Tablet devices are a game-changer for the newspaper industry, according to the editor of the Financial Times. But he insists newspapers aren't quite dead yet.
Financial Times's Lionel Barber all for tablet devices
The iPad, along with other tablet devices, will be a game-changer for the newspaper industry. That is the view of Lionel Barber, the editor of The Financial Times.
He has just sent out a message to all staff saying that each will receive US$480 (Dh1,762) to buy an iPad or tablet.
The FT is picking up an enormous number of subscribers to its iPad application, with more than 400,000 downloads since its launch in August, he says. This outstrips even the success of its iPhone application, which now has 350,000 subscribers.
"There is a shift of business model with an emphasis on online," he says. "But that doesn't mean we are giving up on the paper. There is a whole class who wants to read a paper product and those people are living longer."
He vigorously dismisses the notion that newspapers are like dinosaurs. "God no," he says. "The FT is a sleek stallion that's not going to the knacker's yard. People get this completely wrong. Newspapers still account for a large amount of revenue and rates are higher in print than online. You don't give up on the newspaper. But you have to adapt it to make it complementary with the web. You no longer worry about a scoop in the newspaper. You point it out online. But the newspaper is the refined, reflective form."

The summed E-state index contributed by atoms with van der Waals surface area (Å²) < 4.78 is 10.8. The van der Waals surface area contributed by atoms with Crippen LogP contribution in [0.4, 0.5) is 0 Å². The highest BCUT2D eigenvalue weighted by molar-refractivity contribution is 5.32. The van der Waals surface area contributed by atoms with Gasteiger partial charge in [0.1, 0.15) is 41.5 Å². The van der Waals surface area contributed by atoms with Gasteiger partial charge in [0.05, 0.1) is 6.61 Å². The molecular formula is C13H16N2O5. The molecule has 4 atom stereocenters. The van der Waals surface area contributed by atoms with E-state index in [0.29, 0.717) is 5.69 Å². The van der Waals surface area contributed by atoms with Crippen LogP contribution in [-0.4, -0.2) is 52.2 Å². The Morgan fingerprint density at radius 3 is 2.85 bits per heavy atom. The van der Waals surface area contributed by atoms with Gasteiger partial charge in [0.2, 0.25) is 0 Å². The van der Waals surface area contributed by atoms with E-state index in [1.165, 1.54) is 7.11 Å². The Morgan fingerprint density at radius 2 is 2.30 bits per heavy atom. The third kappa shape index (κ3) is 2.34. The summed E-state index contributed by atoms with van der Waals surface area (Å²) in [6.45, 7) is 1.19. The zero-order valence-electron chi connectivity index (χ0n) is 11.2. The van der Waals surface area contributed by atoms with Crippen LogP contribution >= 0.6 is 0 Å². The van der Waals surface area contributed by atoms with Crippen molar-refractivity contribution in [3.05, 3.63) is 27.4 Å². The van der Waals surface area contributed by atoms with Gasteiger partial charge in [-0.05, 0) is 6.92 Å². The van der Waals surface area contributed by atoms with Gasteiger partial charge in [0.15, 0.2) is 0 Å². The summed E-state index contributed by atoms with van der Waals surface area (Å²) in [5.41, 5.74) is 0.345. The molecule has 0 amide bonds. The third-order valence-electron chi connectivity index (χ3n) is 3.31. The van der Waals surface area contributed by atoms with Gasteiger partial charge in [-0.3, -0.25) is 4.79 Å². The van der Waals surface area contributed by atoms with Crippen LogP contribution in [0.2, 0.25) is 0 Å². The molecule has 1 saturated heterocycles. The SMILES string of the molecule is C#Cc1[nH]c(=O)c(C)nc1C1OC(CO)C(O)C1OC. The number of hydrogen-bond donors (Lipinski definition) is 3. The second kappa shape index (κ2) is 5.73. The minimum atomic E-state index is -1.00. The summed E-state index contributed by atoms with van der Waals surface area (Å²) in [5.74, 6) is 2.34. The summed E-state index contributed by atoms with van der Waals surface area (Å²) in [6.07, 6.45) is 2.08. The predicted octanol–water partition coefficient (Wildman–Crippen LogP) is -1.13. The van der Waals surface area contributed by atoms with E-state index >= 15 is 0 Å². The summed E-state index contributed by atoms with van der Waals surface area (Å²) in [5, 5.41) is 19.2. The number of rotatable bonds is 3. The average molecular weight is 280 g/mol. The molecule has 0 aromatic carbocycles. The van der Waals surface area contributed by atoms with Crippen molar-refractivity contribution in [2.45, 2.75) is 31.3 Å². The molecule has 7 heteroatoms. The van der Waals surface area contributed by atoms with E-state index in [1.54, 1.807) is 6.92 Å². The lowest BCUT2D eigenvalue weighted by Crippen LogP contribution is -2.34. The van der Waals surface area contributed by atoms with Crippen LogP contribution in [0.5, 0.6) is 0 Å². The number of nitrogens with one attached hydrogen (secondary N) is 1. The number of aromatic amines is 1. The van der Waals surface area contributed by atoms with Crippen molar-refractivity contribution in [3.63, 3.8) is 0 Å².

One of the criticisms of the FT is that it is too close to big business, and in particular Wall Street and the City. Unsurprisingly, it is one that Mr Barber dismisses.
"We are committed to understanding modern business and finance. You can be sceptical, and you never want to get too close to anybody, but there has to be a commitment to balanced reporting with a great emphasis on context. I don't want cheap shots and I don't over-personalise. We are sympathetic critics. But I don't think that the biggest financial crisis was caused by bankers being paid too much."
He thinks that President Barack Obama inherited huge policy challenges, including two wars, a financial crisis, a continuing Arab-Israeli crisis, and Iran's nuclear ambitions.
"We shouldn't write him off yet," he says. "And I have every confidence that the US economy will be coming back strongly, although deflation and unemployment are still the biggest threat."
Mr Barber says the Gulf region is important for the FT, with a lot of money and opportunity, and more than "just a natural resources play". But he is not a big follower of the local media.
"I read Gulf News this morning," he says. "But that's about it."